Cover artist: John Armstrong
Bella at the Bar (artist John Armstrong, writer Jenny McDade)
Waifs of the Wigmaker (artist Mario Capaldi, writer Bill Harrington) – first episode
Red Letter Rosie
Ella’s Ballet Boat (artist Jim Eldridge) – first episode
Aunt Aggie (artist J. Badesa, creator Pat Mills) – return
Lure of the Lamp (artist Christine Ellingham) – Strange Story
You Need Hands – Competition
Wee Sue (artist John Richardson)
No Tears for Molly (artist Tony Thewenetti, writer Maureen Spurgeon)
It’s been a year since June merged with Tammy. How has the merger impacted on Tammy in that time? The June logo is still on the cover, but instead of the Cover Girls we have Bella on the cover this week. Bella, who first appeared with the merger, has clearly become so powerful that she sometimes pushes the Cover Girls off the cover. The John Armstrong artwork on the cover must have been a big attraction as well.
The second Bella story (by popular demand) is going far longer than the first, not only because of the popularity but also because of the story arc (Bella clearing her name after being publicly disgraced by a jealous rival) requires a whole lot more development and episodes to resolve. It is also much darker than her first story (which was pretty dark as it was), as poor Bella has to battle her way through her wrongful disgrace as well as obstacles set forth by her cruel guardians, nasty tricksters and other enemies in order to keep up her gymnastics. Despite them all, she has done well enough to represent Britain in a championship, but the stigma just keeps catching up again and again.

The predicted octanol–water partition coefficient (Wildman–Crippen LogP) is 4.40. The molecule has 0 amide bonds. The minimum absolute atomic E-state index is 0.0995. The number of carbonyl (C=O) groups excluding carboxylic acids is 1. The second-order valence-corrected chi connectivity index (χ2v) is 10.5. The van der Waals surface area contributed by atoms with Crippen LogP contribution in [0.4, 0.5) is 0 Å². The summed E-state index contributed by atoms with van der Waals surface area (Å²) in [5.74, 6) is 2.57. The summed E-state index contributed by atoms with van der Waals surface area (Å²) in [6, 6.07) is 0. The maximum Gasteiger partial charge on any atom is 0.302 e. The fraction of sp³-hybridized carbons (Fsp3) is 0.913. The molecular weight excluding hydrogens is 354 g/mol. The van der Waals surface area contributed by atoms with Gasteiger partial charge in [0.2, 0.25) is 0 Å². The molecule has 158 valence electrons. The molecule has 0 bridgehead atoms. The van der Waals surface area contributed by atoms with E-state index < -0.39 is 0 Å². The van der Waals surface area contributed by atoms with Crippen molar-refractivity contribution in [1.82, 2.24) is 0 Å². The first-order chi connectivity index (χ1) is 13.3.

Also returning from Tammy’s earlier years, by popular demand, is Aunt Aggie. Like “The Honourable S.J.” from Judy, she’s a nasty piece of work and a very crafty schemer who can put on a phoney face of kindness that fools everyone (in Aunt Aggie’s case, as a warm-hearted TV celebrity). Only the long-suffering protagonist who has to cope with her knows the truth. But unlike the Honourable S.J., Aunt Aggie is a full adult, and she is also played for humour, with a hilarious weekly comeuppance as our protagonist foils her nasty schemes. It’s a very deft combination of nastiness and comedy.
Uncle Meanie, who carried over from the Sandie merger, is now gone. Wee Sue, the other addition from Sandie, is now being drawn by John Richardson. The June additions, the Storyteller and Bessie Bunter, have established their staying power. Molly is still going as well, along with the misery-laden Cinderella and slave stories that made Tammy a hit when she was first published.
The current Cinderella story, “Red Letter Rosie”, is now on its penultimate episode. A new slave story, “Waifs of the Wigmaker”, starts this week. It’s slavery in a Victorian wig factory, and the cruelty is a whole lot more than just exploited workers. The girls are deliberately degraded with measures such as being chained up as they work and newcomers having their hair cropped on arrival and forced to make their first wig with it. The villain of it all, Ma Parting, is an noteworthy one for being totally blind. But her blindness makes her an even more dangerous villain and hard to escape from, because her other senses are so acute they’re virtually superhuman.
Tammy was never without a ballet story for long. The new one, “Ella’s Ballet Boat”, makes a nice change in having a ballet troupe instead Tammy’s more usual ballet formula in having an individual ballerina as the protagonist. It also gives us more variety of characters and character development.